As long as he consistently catches passes in his senior season, his game will dramatically improve, and so will his standing among NFL scouts.
8. WR/TE Omarius Hines
Redshirt junior Omarius Hines has risen in the Florida program over the last two seasons.
Although Hines hasn't stuffed any stat sheets for the Gators by finishing sixth on the team in receptions, he's due for a breakout year.
Hines will receive a lot more attention in the pro-style offensive system that features a lot more two tight end formations.
He became one of John Brantley's more reliable targets, and the other quarterbacks to fill in also appreciated having him there as receivers like Thompson and Carl Moore struggled to hold on to the football.
With a new coaching staff, Hines has the opportunity to get on the coaches' good side, see a lot of action in the upcoming season and improve on his seven starts from 2010.
Since Brantley will be at the helm again when the season starts up, you know he'll be looking for Hines in his progressions.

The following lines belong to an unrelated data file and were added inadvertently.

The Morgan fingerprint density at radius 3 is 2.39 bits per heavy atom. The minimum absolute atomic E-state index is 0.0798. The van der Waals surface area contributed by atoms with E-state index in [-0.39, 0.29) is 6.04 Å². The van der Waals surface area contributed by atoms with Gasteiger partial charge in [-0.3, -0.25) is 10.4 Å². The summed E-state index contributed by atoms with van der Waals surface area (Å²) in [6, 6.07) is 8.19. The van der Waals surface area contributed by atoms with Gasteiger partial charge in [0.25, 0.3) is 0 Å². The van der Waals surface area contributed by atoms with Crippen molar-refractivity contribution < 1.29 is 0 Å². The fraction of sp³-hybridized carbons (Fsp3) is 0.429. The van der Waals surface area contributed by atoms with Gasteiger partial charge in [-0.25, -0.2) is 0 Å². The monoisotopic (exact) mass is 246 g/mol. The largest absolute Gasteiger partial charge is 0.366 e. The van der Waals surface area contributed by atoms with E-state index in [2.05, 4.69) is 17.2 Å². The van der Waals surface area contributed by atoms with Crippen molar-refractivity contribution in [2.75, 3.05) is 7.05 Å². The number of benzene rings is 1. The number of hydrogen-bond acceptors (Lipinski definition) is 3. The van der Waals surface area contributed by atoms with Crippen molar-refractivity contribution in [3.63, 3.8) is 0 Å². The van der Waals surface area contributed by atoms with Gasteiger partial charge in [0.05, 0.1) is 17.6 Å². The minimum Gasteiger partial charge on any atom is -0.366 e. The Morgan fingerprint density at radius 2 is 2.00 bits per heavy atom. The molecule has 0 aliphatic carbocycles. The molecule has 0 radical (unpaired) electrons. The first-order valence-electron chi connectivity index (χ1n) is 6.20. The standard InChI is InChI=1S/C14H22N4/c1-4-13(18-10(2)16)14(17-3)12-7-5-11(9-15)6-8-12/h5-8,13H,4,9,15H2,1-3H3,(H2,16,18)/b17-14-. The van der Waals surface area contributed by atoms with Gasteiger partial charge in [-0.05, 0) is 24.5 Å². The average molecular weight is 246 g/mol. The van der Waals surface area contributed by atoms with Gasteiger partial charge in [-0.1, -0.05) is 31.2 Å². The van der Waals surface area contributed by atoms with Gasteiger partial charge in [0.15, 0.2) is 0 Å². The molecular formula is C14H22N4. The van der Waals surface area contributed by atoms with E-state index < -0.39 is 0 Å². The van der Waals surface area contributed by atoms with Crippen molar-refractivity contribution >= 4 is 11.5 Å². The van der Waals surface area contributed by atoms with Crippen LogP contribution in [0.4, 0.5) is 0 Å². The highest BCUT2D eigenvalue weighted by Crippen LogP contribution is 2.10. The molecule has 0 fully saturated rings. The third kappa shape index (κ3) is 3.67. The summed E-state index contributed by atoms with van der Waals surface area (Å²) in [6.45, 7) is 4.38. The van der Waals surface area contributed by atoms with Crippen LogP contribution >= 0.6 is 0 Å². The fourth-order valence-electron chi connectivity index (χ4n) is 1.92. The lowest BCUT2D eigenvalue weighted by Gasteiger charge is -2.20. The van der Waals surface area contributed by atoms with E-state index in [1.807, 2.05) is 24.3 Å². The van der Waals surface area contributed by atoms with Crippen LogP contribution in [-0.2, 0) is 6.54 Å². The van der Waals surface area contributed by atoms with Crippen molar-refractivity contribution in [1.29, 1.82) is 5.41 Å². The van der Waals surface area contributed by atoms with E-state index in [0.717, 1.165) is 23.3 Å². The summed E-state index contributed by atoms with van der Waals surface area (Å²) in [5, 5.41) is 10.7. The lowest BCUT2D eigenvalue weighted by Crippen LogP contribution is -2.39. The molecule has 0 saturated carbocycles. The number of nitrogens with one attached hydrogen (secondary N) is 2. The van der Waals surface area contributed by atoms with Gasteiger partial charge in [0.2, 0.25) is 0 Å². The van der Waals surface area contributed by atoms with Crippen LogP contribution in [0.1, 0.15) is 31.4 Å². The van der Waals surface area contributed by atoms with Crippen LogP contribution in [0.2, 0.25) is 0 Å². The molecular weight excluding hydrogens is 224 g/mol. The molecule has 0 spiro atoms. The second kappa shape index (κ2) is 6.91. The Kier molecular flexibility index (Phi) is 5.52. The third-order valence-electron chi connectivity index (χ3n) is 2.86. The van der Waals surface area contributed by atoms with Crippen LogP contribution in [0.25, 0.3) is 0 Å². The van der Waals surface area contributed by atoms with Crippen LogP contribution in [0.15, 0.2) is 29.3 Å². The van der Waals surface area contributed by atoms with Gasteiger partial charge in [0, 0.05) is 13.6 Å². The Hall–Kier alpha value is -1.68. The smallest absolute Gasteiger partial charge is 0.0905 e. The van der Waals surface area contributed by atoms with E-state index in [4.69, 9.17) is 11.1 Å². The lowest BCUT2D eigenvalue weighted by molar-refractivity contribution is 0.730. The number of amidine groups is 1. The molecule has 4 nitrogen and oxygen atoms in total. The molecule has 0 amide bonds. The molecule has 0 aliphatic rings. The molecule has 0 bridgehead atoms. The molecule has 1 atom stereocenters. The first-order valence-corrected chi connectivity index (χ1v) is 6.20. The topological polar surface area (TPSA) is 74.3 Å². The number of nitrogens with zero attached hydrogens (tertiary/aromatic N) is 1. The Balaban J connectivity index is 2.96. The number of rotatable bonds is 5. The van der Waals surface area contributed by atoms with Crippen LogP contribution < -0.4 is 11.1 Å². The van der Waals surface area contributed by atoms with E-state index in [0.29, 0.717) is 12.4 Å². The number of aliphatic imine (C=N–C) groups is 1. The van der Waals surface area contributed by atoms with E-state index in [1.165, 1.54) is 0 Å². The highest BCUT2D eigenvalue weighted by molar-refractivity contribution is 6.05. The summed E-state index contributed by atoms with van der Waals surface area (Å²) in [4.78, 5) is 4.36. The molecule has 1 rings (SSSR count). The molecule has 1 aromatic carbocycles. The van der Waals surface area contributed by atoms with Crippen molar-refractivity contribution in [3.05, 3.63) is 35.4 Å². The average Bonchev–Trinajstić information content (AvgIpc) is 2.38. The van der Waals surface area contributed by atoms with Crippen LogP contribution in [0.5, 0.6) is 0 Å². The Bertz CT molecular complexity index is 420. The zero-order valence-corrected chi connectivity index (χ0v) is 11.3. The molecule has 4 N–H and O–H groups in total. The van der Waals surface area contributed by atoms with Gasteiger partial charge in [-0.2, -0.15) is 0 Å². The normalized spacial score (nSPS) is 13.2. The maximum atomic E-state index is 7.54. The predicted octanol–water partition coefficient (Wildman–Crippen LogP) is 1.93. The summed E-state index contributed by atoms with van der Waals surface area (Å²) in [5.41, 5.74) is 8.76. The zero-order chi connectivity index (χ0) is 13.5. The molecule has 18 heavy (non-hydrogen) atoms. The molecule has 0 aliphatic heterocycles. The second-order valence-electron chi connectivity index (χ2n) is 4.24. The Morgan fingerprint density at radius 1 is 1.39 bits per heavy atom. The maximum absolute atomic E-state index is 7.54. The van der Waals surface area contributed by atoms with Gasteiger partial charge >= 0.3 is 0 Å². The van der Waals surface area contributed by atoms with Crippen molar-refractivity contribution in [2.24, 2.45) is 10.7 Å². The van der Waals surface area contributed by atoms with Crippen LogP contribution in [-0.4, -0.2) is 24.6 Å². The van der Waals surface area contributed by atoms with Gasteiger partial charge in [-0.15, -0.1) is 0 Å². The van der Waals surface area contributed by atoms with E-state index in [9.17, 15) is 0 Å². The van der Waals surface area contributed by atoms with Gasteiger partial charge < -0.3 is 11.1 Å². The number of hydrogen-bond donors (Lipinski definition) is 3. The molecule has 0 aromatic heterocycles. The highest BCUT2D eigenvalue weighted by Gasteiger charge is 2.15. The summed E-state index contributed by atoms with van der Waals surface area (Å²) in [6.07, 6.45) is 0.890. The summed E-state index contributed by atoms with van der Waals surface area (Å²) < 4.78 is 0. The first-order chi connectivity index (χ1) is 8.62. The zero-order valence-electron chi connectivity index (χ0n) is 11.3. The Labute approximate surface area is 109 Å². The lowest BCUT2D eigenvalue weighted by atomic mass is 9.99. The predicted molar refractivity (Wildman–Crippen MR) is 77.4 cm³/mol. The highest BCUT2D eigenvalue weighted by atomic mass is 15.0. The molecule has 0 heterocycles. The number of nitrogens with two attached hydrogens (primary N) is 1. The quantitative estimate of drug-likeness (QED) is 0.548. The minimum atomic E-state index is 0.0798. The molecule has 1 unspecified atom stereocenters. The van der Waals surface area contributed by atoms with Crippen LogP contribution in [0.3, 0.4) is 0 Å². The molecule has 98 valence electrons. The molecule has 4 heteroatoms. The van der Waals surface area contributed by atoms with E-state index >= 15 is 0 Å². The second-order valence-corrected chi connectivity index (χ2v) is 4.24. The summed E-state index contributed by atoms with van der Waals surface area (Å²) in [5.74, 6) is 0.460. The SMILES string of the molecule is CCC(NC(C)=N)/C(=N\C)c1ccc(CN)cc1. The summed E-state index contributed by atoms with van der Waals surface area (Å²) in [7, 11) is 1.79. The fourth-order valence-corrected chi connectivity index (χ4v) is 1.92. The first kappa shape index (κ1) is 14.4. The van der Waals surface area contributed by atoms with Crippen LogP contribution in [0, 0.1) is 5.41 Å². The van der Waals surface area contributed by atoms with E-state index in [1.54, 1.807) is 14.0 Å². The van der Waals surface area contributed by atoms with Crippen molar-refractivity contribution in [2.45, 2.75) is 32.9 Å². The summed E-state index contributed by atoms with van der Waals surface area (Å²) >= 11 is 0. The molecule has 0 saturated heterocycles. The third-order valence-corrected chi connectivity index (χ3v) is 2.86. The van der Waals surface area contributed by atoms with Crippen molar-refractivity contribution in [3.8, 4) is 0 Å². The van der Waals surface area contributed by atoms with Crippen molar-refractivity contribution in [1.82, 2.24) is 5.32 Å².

Along with his excellent blocking ability, Hines' numbers should see an increase this season and he'll begin to catch the attention of scouts.
If not this next year, look for Hines' name to circulate around the 2012 NFL draft.
7. DT Omar Hunter
Omar Hunter was one of the most sought after five-star defensive tackles in the 2008 recruiting cycle.
He participated in the Under Armour High School All-American Game and was named a Parade All-American. He was also tabbed as the No. 2 best defensive tackle in the 2008 recruiting class and was ranked No. 37 overall.
After being redshirted his freshman year, Hunter has gone on to start 17 games for the Gators in his two years of play.